Making beautiful carnations turn a rainbow of different colors is a great activity on two levels. It’s a great way to explore some scientific processes in plants and nature, and it also creates a gorgeous decoration for your table! All you need is some food coloring, a vase of water, a bunch of white carnations, and time.
AgeSchool-age, Tweens, Teens, Adults, Seniors
Number of Players1, 2, 3 to 4, 5 to 10
Prep Time10 - 20 minutes
Time Length30 - 60 minutes
DifficultyEasy peasy (fun and simple)
Space NeededSmall (a clearable open space the size of a 1-car garage)
Mess FactorGet the push brooms
1. You will need a good, solid work surface where you can set up your water vases and leave them undisturbed for about several days.
2. Take your first container and fill it ¾ full of water.
3. Add food coloring a few drops at a time until you achieve the desired color; the more highly saturated the color, the faster the flowers will change color.
4. Using a good pair of scissors, snip the bottom of each carnation stem at a 45 degree angle (adult supervision should be used here).
How to Play
1. Place the trimmed carnations, stem down, into the colored water.
2. Leave the carnations rest in the water for about 24 hours. Come back and check on the flowers periodically throughout the week. When the carnations have reached your desired color remove them from the colored water. (The ones in our pictures took a week.)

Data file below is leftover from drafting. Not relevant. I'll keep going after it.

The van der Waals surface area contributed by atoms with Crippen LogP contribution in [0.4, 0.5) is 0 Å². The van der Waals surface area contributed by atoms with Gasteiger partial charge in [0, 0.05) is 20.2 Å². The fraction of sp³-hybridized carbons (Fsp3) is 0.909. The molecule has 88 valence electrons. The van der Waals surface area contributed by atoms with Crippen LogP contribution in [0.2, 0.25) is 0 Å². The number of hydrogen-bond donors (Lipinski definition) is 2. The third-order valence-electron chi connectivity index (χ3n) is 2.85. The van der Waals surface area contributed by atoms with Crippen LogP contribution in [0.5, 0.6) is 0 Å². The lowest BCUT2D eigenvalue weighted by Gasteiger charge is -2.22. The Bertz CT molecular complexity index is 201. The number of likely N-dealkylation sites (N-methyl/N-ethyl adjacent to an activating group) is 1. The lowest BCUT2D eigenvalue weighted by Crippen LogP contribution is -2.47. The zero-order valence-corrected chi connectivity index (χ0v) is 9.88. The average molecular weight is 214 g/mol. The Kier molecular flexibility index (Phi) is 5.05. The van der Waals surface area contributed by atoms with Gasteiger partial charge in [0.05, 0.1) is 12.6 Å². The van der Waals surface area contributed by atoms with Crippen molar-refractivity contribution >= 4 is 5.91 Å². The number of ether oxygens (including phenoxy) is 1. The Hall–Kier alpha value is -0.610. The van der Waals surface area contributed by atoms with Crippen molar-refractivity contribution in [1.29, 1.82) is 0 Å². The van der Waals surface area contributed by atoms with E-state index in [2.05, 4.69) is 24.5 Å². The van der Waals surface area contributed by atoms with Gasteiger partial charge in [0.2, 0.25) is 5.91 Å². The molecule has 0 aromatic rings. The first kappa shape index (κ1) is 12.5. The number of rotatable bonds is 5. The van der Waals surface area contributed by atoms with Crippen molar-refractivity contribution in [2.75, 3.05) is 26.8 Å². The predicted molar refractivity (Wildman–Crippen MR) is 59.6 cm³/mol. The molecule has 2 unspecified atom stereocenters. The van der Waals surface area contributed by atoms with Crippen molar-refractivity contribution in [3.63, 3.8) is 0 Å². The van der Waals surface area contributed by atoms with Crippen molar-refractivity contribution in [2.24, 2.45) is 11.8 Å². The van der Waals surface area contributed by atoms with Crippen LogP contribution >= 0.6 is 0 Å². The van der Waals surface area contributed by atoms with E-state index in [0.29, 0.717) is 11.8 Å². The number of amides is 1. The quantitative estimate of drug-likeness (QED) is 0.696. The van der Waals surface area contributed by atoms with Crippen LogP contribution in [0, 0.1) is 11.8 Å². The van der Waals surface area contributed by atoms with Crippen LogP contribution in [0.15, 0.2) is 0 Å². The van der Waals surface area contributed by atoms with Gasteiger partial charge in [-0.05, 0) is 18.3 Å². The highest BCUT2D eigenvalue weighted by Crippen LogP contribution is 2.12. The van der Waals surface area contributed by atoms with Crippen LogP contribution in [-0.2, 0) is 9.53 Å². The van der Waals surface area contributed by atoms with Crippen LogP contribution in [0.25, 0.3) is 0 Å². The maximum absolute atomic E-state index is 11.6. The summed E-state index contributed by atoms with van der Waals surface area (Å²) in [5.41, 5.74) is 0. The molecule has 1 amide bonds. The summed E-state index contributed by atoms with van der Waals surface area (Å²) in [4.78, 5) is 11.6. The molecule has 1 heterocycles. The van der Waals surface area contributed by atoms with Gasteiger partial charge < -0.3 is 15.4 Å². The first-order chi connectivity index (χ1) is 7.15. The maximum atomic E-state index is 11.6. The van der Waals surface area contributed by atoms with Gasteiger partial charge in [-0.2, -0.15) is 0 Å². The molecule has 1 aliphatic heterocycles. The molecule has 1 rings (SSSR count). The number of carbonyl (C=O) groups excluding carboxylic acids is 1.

3. Fill your desired display vase with clear water.
4. Place colored carnations in display vase, and enjoy!
1. You will need adult supervision for this variation. Using your cutting board and a knife, split the carnation stem down the middle of the stem. You will want to split the stem as far up as your vases are tall (i.e., if your vases are 12 inches tall, split the stem 12 inches).
2. Prepare 2 vases of water in different colors.
3. Place one side of the split stem in one vase, place the other split side of the stem in the other vase.
4. Observe in the same manner as above.
1. Cut your flower's stem at a 45 degree angle every day to freshen the cut and help it absorb color faster.
2. You can also try liquid watercolors instead of food dye.
1. If you are using this activity as a science experiment, check on the flowers ever few hours. Photograph the progress. Keep records of the changes in color and the level of the water (you can keep track of the water level by marking the level with a piece of tape. Use a ruler to check the height each time). Once you start seeing a trend, start making predictions as to what you think may happen from hour to hour. Set up a couple of different colored waters, does one absorb quicker than another? Does one color the petals deeper than the other? What happens if you use a highly concentrated color vs. a diluted color? Keep all your data so that you can read over your results later.
2. What’s happening? For a serious explanation go to http://www.stevespanglerscience.com/experiment/colorful-carnations. However, the simple version is this: plants maintain their vitality through absorbing water up into their leaves and petals. The stem is basically a straw that transports that life giving water into the flower. The non-harmful coloring of the water is transported up into the petals, and since the petals are white they show the color that is absorbed from the water, much the same way a paper towel or sponge might do.